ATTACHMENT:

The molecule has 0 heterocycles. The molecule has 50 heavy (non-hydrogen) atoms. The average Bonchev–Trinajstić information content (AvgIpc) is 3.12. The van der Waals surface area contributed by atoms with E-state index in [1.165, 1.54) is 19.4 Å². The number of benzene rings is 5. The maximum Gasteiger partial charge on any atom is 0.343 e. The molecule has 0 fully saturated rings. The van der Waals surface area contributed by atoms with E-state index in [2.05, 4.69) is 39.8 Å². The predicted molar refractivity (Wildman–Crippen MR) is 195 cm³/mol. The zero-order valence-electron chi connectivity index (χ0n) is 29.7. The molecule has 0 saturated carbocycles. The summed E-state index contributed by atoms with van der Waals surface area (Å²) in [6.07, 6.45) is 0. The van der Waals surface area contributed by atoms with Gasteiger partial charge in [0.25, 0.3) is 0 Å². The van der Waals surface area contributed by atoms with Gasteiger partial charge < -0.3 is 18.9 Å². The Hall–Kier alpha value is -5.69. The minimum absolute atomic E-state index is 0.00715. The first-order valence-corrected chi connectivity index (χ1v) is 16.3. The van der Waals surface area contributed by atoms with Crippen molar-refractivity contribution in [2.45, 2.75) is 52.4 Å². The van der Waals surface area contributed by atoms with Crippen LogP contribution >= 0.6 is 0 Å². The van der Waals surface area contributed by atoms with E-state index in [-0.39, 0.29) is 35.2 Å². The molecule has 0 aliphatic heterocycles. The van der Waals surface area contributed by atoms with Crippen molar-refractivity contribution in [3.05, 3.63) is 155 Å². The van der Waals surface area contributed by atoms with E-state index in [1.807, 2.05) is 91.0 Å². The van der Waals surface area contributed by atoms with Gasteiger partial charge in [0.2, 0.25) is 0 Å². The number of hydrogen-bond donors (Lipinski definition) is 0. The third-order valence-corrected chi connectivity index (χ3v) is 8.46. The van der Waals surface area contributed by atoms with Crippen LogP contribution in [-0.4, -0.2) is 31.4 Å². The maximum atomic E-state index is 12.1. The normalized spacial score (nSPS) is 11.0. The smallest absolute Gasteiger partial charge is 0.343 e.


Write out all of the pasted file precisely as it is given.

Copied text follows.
The molecule has 0 heterocycles. The molecule has 50 heavy (non-hydrogen) atoms. The average Bonchev–Trinajstić information content (AvgIpc) is 3.12. The van der Waals surface area contributed by atoms with E-state index in [1.165, 1.54) is 19.4 Å². The number of benzene rings is 5. The maximum Gasteiger partial charge on any atom is 0.343 e. The molecule has 0 fully saturated rings. The van der Waals surface area contributed by atoms with E-state index in [2.05, 4.69) is 39.8 Å². The predicted molar refractivity (Wildman–Crippen MR) is 195 cm³/mol. The zero-order valence-electron chi connectivity index (χ0n) is 29.7. The molecule has 0 saturated carbocycles. The summed E-state index contributed by atoms with van der Waals surface area (Å²) in [6.07, 6.45) is 0. The van der Waals surface area contributed by atoms with Gasteiger partial charge in [0.25, 0.3) is 0 Å². The van der Waals surface area contributed by atoms with Gasteiger partial charge < -0.3 is 18.9 Å². The Hall–Kier alpha value is -5.69. The minimum absolute atomic E-state index is 0.00715. The first-order valence-corrected chi connectivity index (χ1v) is 16.3. The van der Waals surface area contributed by atoms with Crippen molar-refractivity contribution in [2.45, 2.75) is 52.4 Å². The van der Waals surface area contributed by atoms with Crippen LogP contribution >= 0.6 is 0 Å². The van der Waals surface area contributed by atoms with E-state index in [-0.39, 0.29) is 35.2 Å². The molecule has 0 aliphatic heterocycles. The van der Waals surface area contributed by atoms with Crippen molar-refractivity contribution in [3.05, 3.63) is 155 Å². The van der Waals surface area contributed by atoms with E-state index in [1.807, 2.05) is 91.0 Å². The van der Waals surface area contributed by atoms with Gasteiger partial charge in [0.2, 0.25) is 0 Å². The number of hydrogen-bond donors (Lipinski definition) is 0. The third-order valence-corrected chi connectivity index (χ3v) is 8.46. The van der Waals surface area contributed by atoms with Crippen LogP contribution in [-0.4, -0.2) is 31.4 Å². The maximum atomic E-state index is 12.1. The normalized spacial score (nSPS) is 11.0. The smallest absolute Gasteiger partial charge is 0.343 e.